Basically, the artificial urine systems described in Examples 2-4 comprise solutions containing urea, magnesium, calcium, ammonium, and phosphate, each in an amount comparable to that found in normal human urine. Isolated calprotectin, or another compound against which the effects of calprotectin are to be compared, is added to the solutions, followed by urease. Urease splits urea molecules into ammonia and carbonate, thereby alkalinizing the solution and inducing crystallization of struvite and/or calcium phosphate minerals.
The artificial urine system of the present invention is manipulable so that precipitate formation proceeds for different lengths of time, and/or occurs under different conditions (e.g. different pH, temperature, pressure, viscosity, and/or agitation; in the presence of different minerals, proteins, and/or other potential stone components; with or without the exchange of gases with the environment; etc.). For example, the rate of precipitate formation in the system can readily be controlled by regulating the amount of urease that is added to the solution. The Examples presented herein describe three different embodiments of the artificial urine system of the present invention: Rapid Formation, in which high levels of urease are added to the solution with constant stirring, to the solution, and precipitate formation occurs within one hour (see Example 2); Intermediate Speed Formation, in which intermediate levels of urease are added to the solution with constant slow agitation, and precipitate formation occurs over a 5-8 hour time period (see Example 3); and Slow Formation, in which low levels of urease are added to the solution in the absence of stirring and large precipitates are allowed to develop for a period of about 1-3 days (see Example 4).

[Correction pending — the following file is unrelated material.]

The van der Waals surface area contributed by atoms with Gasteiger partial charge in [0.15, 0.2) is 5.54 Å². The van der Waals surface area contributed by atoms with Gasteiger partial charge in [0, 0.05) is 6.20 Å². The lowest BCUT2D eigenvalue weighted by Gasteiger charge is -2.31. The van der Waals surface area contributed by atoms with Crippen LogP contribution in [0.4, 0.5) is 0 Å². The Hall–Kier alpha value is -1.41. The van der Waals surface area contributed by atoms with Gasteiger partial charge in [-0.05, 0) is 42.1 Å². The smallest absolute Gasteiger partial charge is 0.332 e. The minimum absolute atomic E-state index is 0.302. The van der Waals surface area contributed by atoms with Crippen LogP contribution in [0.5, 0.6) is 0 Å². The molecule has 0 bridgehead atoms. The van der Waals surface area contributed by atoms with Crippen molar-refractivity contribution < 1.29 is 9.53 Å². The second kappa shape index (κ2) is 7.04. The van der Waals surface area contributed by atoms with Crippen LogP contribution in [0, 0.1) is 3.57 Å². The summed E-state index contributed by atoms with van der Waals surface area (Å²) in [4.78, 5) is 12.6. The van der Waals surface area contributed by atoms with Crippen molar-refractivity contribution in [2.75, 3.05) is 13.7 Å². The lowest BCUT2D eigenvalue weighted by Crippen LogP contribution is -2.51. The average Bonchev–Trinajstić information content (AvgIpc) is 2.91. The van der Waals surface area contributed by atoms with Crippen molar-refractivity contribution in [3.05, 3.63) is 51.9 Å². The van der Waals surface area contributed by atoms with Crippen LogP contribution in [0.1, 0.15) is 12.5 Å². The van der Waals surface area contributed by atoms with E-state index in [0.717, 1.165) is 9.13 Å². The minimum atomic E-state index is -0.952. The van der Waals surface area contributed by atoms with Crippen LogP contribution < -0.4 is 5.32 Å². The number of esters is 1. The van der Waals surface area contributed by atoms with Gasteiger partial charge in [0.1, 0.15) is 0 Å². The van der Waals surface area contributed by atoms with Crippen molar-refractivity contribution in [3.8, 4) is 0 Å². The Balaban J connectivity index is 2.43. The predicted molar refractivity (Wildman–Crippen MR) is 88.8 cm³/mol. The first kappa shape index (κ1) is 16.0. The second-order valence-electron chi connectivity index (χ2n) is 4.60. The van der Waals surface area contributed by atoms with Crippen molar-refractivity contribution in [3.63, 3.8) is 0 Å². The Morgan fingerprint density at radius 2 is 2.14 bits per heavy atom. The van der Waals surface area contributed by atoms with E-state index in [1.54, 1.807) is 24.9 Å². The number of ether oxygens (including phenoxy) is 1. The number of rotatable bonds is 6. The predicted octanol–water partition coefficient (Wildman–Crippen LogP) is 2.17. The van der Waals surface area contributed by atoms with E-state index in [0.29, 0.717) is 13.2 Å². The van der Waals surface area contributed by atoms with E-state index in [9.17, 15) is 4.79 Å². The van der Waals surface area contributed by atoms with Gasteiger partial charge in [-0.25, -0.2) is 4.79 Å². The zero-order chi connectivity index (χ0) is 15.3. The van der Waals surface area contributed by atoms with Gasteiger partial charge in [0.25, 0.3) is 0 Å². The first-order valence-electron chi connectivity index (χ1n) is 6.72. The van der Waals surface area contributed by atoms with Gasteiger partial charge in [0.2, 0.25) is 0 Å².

Samples of the artificial urine system of the present invention can be removed at any time for analysis of, for example, (i) the time of initiation of precipitation and/or of crystal nucleation; (ii) the rate and/or extent of particle aggregation; and/or (iii) the chemical composition, protein content, size, size distribution, surface charge, morphology, and/or adhesion properties (e.g. toward surfaces such as other mineral crystals, epithelial cells, bacterial cells (with or without any naturally-occurring extracellular coatings), medical apparatuses (e.g. catheters, stents, wires, or sutures)) of precipitates produced in the system. These analyses can be performed using any available technique, including those described herein (see Examples 2-4). Available methods for analysis of initiation time, aggregation, crystal size, and/or surface charge include, for example, those described by Hess et al. (Am. J. Physiol. 257: F99, 1989) and Edin-Liljegren et al. (J. Urol. 152: 208, 1994); methods for analyzing crystal morphology include those described by McClean et al. (Urol. Res. 18: 39, 1990), Abbona et al. (J. Crystal Growth 46: 339, 1979), Clapham et al. (J. Crystal Growth 104: 475, 1990), and Nickel et al. (Urology 28: 512, 1986); methods for analyzing adherence properties include those of Grenabo (J. Urol. 140: 428, 1988) and those of Griffith (Invest. Urol. 13: 346, 1976), each of which is incorporated herein by reference.